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Linking real-time ultrasound to MRI may aid prostate cancer assessment

There is hope for change with a new imaging technique, often referred to as fusion biopsy, that links an MRI of the patient with images from a real-time ultrasound, allowing doctors to see suspicious areas better and target them for tissue sample testing. The development has the potential to help doctors identify aggressive forms of cancer, reduce the number of painful biopsy needles needed, and give men clearer answers sooner.

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One of the biggest challenges for urologists is distinguishing between low-risk prostate cancers and those that are aggressive enough to require treatment.

Now there is hope for change with a new imaging technique, often referred to as fusion biopsy, that links an MRI of the patient with images from a real-time ultrasound, allowing doctors to see suspicious areas better and target them for tissue sample testing.

The development has the potential to help doctors identify aggressive forms of cancer, reduce the number of painful biopsy needles needed, and give men clearer answers sooner.

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And it could help reduce the number of treatments performed on men who face no imminent risk from prostate cancer, said Tony Finelli, a uro-oncologist at the Princess Margaret Hospital Cancer Centre.

"We're trying to get out of the business of finding what someone would call insignificant, low-risk cancer," he said.

Typically, when doctors suspect a patient has prostate cancer, they take about 12 samples in an ultrasound-guided biopsy. But ultrasound cannot show the prostate in great detail, and the needles could miss cancerous areas, giving a "false negative" result. It is also painful for patients.

In fusion biopsy, an MRI gives a much more detailed picture. The radiologist flags areas of concern and the patient has an ultrasound in which the MRI image is fused aaonto the screen. This can help target areas to be biopsied, reduce the chance of a false negative, and could reduce the number of painful needles.

"It will be more effective. In other words, smaller cancer, early stage cancer will be more likely to be biopsied and diagnosed," said Aaron Fenster, chief scientific officer and director at the Centre for Imaging Technology Commercialization (CIMTEC). The centre has developed fusion imaging technology and has a spinoff company that is looking to market it.

Experts say the most reliable evidence shows that fusion biopsy is best for active surveillance – ongoing monitoring of patients who have had negative biopsies but still have elevated prostate-specific antigen (PSA) levels or other risk factors. This type of targeted screening can help reassure men who do not have an aggressive form of cancer – and help doctors spot those who do.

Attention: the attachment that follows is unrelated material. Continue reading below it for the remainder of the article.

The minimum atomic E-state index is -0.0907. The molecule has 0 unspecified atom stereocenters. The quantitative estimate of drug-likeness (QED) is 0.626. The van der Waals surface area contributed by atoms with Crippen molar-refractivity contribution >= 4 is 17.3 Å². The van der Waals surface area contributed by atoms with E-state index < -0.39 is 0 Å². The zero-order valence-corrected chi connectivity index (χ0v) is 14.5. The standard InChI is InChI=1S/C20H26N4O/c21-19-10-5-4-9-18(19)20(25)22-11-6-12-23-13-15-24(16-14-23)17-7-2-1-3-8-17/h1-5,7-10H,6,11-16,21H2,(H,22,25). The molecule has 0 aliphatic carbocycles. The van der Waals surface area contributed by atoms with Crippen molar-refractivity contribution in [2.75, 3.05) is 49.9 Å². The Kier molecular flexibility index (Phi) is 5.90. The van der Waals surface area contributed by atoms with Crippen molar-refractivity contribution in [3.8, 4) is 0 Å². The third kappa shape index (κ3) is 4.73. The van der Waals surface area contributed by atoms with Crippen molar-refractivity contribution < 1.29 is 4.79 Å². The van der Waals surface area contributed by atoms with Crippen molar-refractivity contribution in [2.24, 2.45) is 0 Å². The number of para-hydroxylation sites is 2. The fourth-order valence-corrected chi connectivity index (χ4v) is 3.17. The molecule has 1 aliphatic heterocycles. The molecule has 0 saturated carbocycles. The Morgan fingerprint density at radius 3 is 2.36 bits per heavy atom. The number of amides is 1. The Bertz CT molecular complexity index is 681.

Rajiv Singal, a urologic surgeon at Toronto East General Hospital and assistant professor in the department of surgery at the University of Toronto, uses fusion biopsy and says it has great potential for active surveillance.

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Diagnosing prostate cancer is not an exact science.

Doctors often test the blood for elevated PSA levels. But levels can rise for many reasons, and relying on it too heavily can lead to unnecessary tests, biopsies and treatment, and side effects such as incontinence and impotence. Last month, the Canadian Task Force on Preventive Health Care released a statement arguing the risks of PSA tests outweigh the benefits. Doctors also use digital rectal exams to detect possible cases of prostate cancer, but they too can be unreliable.

Anoop Dogra, who lives in Toronto, was diagnosed with prostate cancer at 40 after a test showed elevated PSA levels and a biopsy confirmed the disease. He had surgery and recovered. He welcomes any development that could reduce the pain of a biopsy and provide more information to doctors and patients.

"If [the pain] can be minimized somehow … that would absolutely be helpful," he said.

Some companies are marketing fusion biopsy technology to health-care institutions. Dr. Singal said he and his colleagues have developed their own version, and he suspects that it will soon become the norm for active surveillance of prostate cancer.

Experts doubt it will become a standard front-line screening tool for prostate cancer because MRIs are expensive, waits can be long and the experts needed to interpret the results can be in short supply.

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About the Author

Carly Weeks has been a journalist with The Globe and Mail since 2007.  She has reported on everything from federal politics to the high levels of sodium in the Canadian diet. More

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